Apple has updated support documents on its magnetic charging system for the iPhone 12, confirming that MagSafe devices may cause electromagnetic interference with devices like pacemakers and defibrillators.
Since the launch of the iPhone 12 and MagSafe, there have been some concerns over how it could interfere with important medical devices. And those have turned out to be justified. Apple's advice in response is to keep your iPhone 12 at least 6-12 inches away from a MagSafe charger and its latest flagship phone.
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The MagSafe system involves using a ring of magnets on the back of the iPhone 12 to snap a Qi wireless charger into place when they're placed together. The magnets ensure the charger is always in the right position, but can still be disconnected at a moment's notice.
However, magnets and medical equipment don’t have a very good history. As the updated support document mentions: “Medical devices such as implanted pacemakers and defibrillators might contain sensors that respond to magnets and radios when in close contact. To avoid any potential interactions with these devices, keep your iPhone and MagSafe accessories a safe distance away from your device (more than 6 inches / 15 cm apart or more than 12 inches / 30 cm apart if wirelessly charging). But consult with your physician and your device manufacturer for specific guidelines.”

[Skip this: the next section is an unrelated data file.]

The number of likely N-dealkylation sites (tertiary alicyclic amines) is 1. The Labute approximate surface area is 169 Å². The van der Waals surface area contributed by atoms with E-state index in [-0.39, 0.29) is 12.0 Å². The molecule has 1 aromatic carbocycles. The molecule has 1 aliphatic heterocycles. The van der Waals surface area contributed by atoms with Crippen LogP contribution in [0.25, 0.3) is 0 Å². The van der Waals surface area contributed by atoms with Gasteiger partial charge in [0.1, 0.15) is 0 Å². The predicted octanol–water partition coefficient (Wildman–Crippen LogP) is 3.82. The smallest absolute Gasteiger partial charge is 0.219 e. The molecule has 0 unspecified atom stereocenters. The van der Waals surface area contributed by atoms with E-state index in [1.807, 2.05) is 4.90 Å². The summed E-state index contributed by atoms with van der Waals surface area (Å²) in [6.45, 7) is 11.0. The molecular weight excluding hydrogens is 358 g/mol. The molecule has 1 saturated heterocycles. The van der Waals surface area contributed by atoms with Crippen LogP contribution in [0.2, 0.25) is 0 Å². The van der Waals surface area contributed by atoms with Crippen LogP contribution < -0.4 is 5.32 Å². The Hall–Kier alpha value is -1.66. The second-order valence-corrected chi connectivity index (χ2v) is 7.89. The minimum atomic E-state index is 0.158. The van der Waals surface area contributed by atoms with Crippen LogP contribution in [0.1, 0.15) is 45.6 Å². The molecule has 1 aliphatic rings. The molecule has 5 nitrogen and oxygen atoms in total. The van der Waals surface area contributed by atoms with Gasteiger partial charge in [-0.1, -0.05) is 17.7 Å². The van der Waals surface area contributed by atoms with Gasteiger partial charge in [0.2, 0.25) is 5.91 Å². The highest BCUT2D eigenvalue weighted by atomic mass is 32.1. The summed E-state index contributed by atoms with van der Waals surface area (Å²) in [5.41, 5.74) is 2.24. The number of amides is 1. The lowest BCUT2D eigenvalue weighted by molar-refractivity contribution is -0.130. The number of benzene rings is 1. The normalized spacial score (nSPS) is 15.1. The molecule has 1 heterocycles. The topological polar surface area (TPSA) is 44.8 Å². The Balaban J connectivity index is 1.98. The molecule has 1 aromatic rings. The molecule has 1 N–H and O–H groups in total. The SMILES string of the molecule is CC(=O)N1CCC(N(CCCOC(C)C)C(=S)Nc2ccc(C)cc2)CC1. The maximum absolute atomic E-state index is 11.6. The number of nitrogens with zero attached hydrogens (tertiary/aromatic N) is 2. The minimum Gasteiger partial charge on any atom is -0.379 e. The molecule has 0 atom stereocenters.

Apple has also added language to emphasize the fact that MagSafe accessories also contain magnets, and that the chargers themselves use radios. Both of those things can interfere with medical devices if they get too close.
MacRumors noted that at least one medical article has accused Apple’s MagSafe of doing just this. The post, from Heart Rhythm Journal claims iPhone 12 handsets can “potentially inhibit lifesaving therapy in a patient." Apparently doctors in Michigan held an iPhone 12 near an implanted cardioverter defibrillator, only for it to enter a “suspended state."
Obviously, if you’re reliant on these types of devices, the last thing you need is for your iPhone to cause it to malfunction. So if you do have one, make sure to get some expert advice from your doctor and err on the side of caution. If you think the iPhone 12 or MagSafe is interfering with your medical device's daily functions, Apple recommends you stop using the iPhone and charger.
Despite the potential risks to some patients and other magnet-related problems, it seems MagSafe is here to stay. Not only do we expect it to appear on the iPhone 13, word is that Apple will be launching an upgraded MacBook Air that uses a similar magnetic charger. Meanwhile, the next MacBook Pro 16-inch is tipped to feature an updated version of the classic breakaway MagSafe cable.